Dear Dinner Diva

I receive a lot of emails with questions about food, nutrition, and health. Unfortunately, I can’t answer every one of them. However, I have decided to awaken my alter personality, the Dinner Diva, for today’s article and answer some of your burning (well, maybe just simmering) questions.

Dear Dinner Diva,
My husband and I do not eat any white or brown sugar. Could you suggest some ways to substitute for the brown sugar I see are in a few of your recipes? ~Amy
Dear Amy,
You can use xylitol in a 1:1 ratio. It’s a sugar alcohol. Another choice would be to use honey. If you do use honey, use half the amount of sugar called for in a recipe. In other words, if the recipe calls for 2 tablespoons sugar, use 1 tablespoon honey.

Dear Dinner Diva,
I have always been confused when a recipe calls for cloves of garlic. Is it the whole clump (the way you buy it) minus the papery outer layer? Or is it just one of those attached 5 or 6 inner clumps that easily peel off?? Or is it the smallest smooth piece inside the inner clumps??? And how do I peel it or should I peel it before chopping or smashing?
This is why I usually end up using garlic granules instead.
I hope you can clear this up for me.
Also thank you for your wonderful meals and menu-planning! I’m so surprised that my kids (DS 13 and DD 12) are eating whole wheat hamburger buns and raw spinach and other healthy things now. ~Love Garlic in Michigan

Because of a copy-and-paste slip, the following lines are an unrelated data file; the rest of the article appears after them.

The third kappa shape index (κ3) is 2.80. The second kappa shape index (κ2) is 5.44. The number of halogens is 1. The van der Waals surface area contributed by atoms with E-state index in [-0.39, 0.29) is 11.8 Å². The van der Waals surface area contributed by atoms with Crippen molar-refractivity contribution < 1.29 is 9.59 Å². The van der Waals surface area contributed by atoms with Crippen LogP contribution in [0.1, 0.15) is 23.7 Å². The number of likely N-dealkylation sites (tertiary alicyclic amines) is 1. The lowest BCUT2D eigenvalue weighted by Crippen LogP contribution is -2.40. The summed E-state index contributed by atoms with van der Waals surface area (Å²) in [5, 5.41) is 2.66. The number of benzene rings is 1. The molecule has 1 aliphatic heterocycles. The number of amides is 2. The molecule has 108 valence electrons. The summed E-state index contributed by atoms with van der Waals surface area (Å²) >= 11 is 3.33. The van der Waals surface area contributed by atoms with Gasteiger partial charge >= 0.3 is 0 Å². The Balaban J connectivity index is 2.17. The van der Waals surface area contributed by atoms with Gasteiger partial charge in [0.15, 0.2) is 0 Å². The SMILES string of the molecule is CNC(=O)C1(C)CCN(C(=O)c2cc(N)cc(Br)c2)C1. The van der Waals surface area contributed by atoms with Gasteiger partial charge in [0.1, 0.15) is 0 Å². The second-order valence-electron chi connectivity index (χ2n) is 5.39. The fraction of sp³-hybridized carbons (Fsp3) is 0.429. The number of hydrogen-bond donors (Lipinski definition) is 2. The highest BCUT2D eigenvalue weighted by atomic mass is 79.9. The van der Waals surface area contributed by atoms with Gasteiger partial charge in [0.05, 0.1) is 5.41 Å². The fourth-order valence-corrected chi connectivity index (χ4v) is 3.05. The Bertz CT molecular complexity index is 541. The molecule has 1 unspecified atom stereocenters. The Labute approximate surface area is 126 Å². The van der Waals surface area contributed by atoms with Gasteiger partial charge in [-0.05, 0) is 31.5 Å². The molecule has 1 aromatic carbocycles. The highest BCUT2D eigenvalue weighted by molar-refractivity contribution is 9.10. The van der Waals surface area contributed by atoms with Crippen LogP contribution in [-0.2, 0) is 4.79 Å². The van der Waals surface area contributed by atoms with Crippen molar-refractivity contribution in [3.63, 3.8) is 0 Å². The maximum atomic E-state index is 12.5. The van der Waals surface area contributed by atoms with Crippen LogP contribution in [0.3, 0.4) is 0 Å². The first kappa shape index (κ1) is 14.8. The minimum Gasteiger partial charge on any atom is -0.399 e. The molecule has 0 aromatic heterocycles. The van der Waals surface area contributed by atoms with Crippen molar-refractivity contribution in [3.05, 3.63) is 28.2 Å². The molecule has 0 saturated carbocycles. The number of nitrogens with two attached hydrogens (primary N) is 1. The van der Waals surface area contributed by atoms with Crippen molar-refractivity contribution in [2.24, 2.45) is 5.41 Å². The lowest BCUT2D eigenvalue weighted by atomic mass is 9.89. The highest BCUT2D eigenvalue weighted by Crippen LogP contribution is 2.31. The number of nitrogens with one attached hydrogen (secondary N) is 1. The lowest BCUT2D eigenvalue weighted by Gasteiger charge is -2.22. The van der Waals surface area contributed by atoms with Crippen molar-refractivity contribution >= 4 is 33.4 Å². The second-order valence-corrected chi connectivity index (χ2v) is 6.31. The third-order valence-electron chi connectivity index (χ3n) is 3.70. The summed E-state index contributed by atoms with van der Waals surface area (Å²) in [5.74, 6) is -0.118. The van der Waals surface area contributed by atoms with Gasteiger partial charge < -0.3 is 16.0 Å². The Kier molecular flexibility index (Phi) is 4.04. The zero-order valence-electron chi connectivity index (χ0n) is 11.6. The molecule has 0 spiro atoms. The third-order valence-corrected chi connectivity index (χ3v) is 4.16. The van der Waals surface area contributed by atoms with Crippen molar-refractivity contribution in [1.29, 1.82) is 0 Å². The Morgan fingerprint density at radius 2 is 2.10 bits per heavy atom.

Dear Garlic Lover,
Garlic is a wondrous thing to behold. Magnificently put together with individual buds (known as cloves), the whole bulb is called a head. On any given head of garlic; you’re going to get about 6 to 10 cloves or so, depending on the particular head.
So when a recipe calls for 2 cloves of garlic, pressed, you need to pull 2 cloves from the head of garlic, then using your biggest knife (the chef knife, with the broad blade), smash the garlic on the side with the flat side of the knife. The papery outer covering will easily be removed. Then you will want to press it with a garlic press to get it recipe ready.

Dear Dinner Diva,
I have always been confused about how to chop green onions. Do you chop the green part? All the way? Part of the way? Or just the onion bottom? I always feel like I am wasting the onion or doing it incorrectly. Please help!
Fly Di in PA
Dear Fly Di,
Green onions, also known as scallions, are actually just immature onions that are pulled before a larger bulb is formed.
You don’t chop green onions all the way. The dark green stem is tough and not as flavorful as the bulb. That said, you do chop some of the green. When I do this myself, I chop the white bulb, the light-colored green, and stop right where it becomes dark green. Some people don’t mind that part of the green onion, but in my opinion, it isn’t worth it.

Do you have a question for the Dinner Diva that you’d like answered in an upcoming article? If so, send it on over to [email protected].

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